In addition to the 'equity premium' described previously, academic research has proven that there are 2 other factors which can make an effective contribution to investment returns over the longer term, in the form of the premia which are available for holding 'small' and 'value' (sometimes described as 'under-performing') stocks in a portfolio.
To elaborate on this point, we can consider the popular television series, Dragons' Den. In simple terms, business owners go to see the assembled investors (Dragons) to ask them for an investment of capital into their company in order that they can finance their activities or expansion plans. In exchange for this requested capital, the Dragons will require some of the equity of their business, or in other words, some of the company shares, in order that they can benefit from the future profitability and growth in value of the business. In simple terms, therefore, they expect a return on their investment.
In determining the amount of equity they will require in order to invest their capital, the Dragons will want to investigate the important details of the business, including, for example, how healthy its current financial position is, how good its products or services are and how well the company is being run.
For a large, already successful business with proven profitability and good management, the Dragons will want and expect less equity because they will feel that there is a relatively low risk to their capital in making the investment. On the other hand, for a small, young business in the early stages of development, with an inexperienced management team and little more than just a 'good idea' at this stage, the Dragons are likely to want a far higher share of the equity in order to compensate them for the clearly increased risk to their capital.
This example helps to illustrate the economic principle that because 'small' and 'value' companies carry a higher level of risk for investors, they have higher 'costs of capital' (i.e. it costs them more to raise money to finance their activities and expansion plans via a loan or through issuing shares) than financially healthy 'large' or 'growth' companies.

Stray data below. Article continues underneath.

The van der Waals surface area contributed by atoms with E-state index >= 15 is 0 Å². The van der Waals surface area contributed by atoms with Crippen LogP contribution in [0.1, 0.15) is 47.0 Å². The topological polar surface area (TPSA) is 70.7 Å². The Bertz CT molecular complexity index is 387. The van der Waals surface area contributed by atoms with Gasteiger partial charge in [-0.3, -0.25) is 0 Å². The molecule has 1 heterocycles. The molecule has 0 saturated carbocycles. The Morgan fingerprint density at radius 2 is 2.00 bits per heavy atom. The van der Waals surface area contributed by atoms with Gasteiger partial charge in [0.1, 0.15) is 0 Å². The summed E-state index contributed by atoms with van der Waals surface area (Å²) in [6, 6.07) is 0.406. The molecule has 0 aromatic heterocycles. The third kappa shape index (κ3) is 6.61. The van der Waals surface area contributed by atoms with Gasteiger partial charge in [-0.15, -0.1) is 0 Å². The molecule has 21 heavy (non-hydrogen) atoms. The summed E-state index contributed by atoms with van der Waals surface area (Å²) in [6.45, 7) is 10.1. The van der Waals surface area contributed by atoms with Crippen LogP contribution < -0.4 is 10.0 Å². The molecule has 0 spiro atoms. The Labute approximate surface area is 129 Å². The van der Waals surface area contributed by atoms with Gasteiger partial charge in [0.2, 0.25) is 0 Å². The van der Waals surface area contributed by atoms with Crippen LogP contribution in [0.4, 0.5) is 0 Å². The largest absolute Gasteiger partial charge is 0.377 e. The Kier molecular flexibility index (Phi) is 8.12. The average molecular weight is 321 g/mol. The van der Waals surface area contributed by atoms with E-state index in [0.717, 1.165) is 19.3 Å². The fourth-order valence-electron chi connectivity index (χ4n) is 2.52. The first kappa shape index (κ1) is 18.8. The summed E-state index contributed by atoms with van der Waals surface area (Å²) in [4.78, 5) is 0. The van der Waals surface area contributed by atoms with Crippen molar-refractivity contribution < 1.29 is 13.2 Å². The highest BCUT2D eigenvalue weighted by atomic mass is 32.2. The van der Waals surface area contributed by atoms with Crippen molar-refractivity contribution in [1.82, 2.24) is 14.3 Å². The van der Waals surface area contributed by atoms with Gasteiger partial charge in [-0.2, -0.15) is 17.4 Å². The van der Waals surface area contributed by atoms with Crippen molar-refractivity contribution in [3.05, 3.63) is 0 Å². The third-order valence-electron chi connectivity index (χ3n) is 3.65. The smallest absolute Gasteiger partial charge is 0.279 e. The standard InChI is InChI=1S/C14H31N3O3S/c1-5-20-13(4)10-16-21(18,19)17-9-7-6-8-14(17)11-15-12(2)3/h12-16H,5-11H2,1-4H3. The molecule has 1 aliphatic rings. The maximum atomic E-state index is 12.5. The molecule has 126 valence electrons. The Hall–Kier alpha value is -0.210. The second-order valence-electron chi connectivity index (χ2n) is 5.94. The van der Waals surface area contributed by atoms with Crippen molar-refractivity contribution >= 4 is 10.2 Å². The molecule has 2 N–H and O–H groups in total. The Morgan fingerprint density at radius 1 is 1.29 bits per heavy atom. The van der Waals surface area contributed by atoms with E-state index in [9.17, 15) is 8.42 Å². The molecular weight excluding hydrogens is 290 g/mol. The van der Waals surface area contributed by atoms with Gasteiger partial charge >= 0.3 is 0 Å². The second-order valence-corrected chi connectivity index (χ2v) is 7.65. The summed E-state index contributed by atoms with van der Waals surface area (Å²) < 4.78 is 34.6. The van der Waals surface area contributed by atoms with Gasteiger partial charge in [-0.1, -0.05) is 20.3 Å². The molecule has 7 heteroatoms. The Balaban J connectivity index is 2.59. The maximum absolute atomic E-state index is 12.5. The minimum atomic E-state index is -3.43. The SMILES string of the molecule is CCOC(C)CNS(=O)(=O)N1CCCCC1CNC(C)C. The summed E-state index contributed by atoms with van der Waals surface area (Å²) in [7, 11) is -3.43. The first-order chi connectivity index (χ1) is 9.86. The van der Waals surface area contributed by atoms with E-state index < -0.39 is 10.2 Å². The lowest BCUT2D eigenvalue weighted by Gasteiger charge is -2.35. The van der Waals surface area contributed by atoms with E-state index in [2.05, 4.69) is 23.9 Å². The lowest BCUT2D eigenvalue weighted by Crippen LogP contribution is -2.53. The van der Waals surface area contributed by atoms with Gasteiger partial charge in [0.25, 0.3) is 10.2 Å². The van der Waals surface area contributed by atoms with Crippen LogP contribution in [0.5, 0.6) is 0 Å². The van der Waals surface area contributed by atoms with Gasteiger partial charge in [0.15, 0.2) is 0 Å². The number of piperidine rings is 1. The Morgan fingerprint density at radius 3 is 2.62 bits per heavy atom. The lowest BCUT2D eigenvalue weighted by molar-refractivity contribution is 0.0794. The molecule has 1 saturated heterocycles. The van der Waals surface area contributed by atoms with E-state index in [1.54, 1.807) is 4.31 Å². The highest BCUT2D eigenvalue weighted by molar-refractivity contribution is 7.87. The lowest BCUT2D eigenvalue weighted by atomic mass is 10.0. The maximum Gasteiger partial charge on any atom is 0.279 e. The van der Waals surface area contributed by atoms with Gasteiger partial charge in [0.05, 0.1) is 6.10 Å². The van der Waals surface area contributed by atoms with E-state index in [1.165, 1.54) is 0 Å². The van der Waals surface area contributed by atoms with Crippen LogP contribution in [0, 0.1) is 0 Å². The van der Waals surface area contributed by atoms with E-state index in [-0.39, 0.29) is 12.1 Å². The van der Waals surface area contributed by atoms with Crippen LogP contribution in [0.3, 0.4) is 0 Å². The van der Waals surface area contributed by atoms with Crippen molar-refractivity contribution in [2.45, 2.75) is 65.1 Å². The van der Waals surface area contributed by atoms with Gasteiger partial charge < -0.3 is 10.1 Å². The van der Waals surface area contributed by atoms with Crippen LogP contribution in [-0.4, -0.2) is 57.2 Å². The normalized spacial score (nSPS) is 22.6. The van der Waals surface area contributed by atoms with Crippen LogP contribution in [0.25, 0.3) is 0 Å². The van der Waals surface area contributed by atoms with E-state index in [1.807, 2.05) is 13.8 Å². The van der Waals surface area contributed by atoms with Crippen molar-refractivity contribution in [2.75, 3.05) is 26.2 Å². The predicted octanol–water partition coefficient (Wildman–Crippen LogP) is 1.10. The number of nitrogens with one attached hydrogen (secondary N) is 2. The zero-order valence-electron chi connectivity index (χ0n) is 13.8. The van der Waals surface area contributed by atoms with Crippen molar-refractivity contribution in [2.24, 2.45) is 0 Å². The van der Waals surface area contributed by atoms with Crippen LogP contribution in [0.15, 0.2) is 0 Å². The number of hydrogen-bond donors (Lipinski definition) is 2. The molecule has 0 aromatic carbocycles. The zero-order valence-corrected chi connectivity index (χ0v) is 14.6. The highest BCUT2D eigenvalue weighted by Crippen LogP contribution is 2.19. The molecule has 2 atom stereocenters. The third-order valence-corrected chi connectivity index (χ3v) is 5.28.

It therefore follows that a company's cost of capital will be equal to an investor's expected return. Logically, this must be the case, because if an investment in a currently under-performing company had the same expected return as an investment in a strong, profitable company, no-one would invest in the under-performing company and the basic principles of our capitalist society would begin to fall apart because any growth in new businesses, jobs and wealth would be severely restricted.
Whilst research shows that it is possible to increase returns by constructing portfolios with an exposure to 'value' or 'small' company stocks, it should be noted that this will result in an increased level of risk in the portfolio, thus it is important for us and for our clients that the nature of investing, expected and required returns, inherent risk and personal risk tolerance are all considered, discussed and understood.
At Chamberlyns, we have access to specialist, passively managed asset-class funds which are not usually available to retail investors, that aim to capture market returns in a very cost-effective manner as well as the additional returns which are available from 'value' and 'small' company stocks.